SAN DIEGO -- Bench coach Tim Wallach is the creator of the bizarre defensive alignment the Dodgers used with the bases loaded in the bottom of the 12th inning Friday night that featured four defenders equal distance apart between first base and second base.
Wallach said the deployment was a combination of a five-man infield and the exaggerated defensive shift the team deploys against dead-pull left-handed hitters like San Diego's Seth Smith. Andre Ethier became the fifth infielder, brought in from center field to stand closest to first base.
Smith bounced to second baseman Dee Gordon, whose off-target throw home was somehow back-handed on a bounce by catcher A.J. Ellis for the force out at the plate, but Ellis had no chance at completing an inning-ending double play because of the throw and the Padres then won the game on Yasmani Grandal's walk-off single that followed. Gordon said because of where he was when he fielded the ball, his throw almost hit pitcher Kevin Correia.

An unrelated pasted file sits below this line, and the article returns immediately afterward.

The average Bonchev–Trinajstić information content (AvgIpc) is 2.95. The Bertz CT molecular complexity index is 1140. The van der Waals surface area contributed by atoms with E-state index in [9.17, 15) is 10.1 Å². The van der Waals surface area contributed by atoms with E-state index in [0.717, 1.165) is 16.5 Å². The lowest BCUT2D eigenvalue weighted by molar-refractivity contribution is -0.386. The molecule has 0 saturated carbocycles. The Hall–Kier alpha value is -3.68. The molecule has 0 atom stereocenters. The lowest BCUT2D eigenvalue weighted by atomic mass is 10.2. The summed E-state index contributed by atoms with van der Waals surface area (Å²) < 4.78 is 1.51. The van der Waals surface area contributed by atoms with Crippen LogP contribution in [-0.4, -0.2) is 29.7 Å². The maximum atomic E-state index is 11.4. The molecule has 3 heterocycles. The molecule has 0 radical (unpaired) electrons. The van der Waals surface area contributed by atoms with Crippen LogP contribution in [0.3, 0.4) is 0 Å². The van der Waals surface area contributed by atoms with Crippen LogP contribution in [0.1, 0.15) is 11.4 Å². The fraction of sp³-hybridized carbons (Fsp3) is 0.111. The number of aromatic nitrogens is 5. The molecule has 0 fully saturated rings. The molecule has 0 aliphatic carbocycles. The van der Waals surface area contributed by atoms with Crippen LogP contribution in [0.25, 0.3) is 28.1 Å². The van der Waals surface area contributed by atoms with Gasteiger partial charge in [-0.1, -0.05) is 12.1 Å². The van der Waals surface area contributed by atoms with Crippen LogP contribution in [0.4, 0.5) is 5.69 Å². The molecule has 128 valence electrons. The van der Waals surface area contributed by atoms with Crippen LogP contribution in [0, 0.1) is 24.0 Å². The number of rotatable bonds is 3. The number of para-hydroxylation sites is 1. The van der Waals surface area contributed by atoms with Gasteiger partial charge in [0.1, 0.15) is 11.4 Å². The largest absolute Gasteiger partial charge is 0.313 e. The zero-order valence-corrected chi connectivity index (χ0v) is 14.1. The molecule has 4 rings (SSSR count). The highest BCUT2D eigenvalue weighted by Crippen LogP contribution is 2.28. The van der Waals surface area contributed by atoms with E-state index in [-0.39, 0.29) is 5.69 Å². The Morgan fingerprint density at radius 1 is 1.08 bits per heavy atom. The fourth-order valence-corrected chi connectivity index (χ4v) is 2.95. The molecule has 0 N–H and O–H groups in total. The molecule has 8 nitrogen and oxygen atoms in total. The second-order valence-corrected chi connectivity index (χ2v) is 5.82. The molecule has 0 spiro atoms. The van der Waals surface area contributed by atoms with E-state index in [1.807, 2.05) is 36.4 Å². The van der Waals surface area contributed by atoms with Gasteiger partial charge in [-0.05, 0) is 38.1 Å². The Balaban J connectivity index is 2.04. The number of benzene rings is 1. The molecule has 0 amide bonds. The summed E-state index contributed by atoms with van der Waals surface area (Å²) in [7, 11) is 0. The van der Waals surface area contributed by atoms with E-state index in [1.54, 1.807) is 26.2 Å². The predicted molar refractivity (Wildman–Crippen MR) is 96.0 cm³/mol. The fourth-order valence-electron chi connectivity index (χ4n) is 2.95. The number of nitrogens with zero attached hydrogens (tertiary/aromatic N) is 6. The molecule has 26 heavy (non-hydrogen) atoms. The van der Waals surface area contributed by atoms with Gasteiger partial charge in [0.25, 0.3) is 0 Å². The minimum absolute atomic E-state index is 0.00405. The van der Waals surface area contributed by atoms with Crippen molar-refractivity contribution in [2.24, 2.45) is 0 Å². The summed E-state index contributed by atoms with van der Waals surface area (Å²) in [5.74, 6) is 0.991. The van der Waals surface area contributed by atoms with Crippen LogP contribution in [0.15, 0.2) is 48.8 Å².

"I started thinking about it the previous at-bat," said Wallach, who left third baseman Justin Turner in his normal spot with the rest of the left side of the infield unprotected. "I thought it for sure was the right thing to do for Smith. Almost every ground ball he hits to the right side."
Wallach said the Dodgers have used the shift more this year because of the availability of "better information," but he prefers not to use it with runners in scoring position, because if the ball is hit into a hole, "it can really do damage.
"Plus, you're putting guys in uncomfortable positions to turn double plays. We practice it in Spring Training, but it can be awkward. You just try to be careful not to overlap each other, because they are starting the play closer to each other than normal."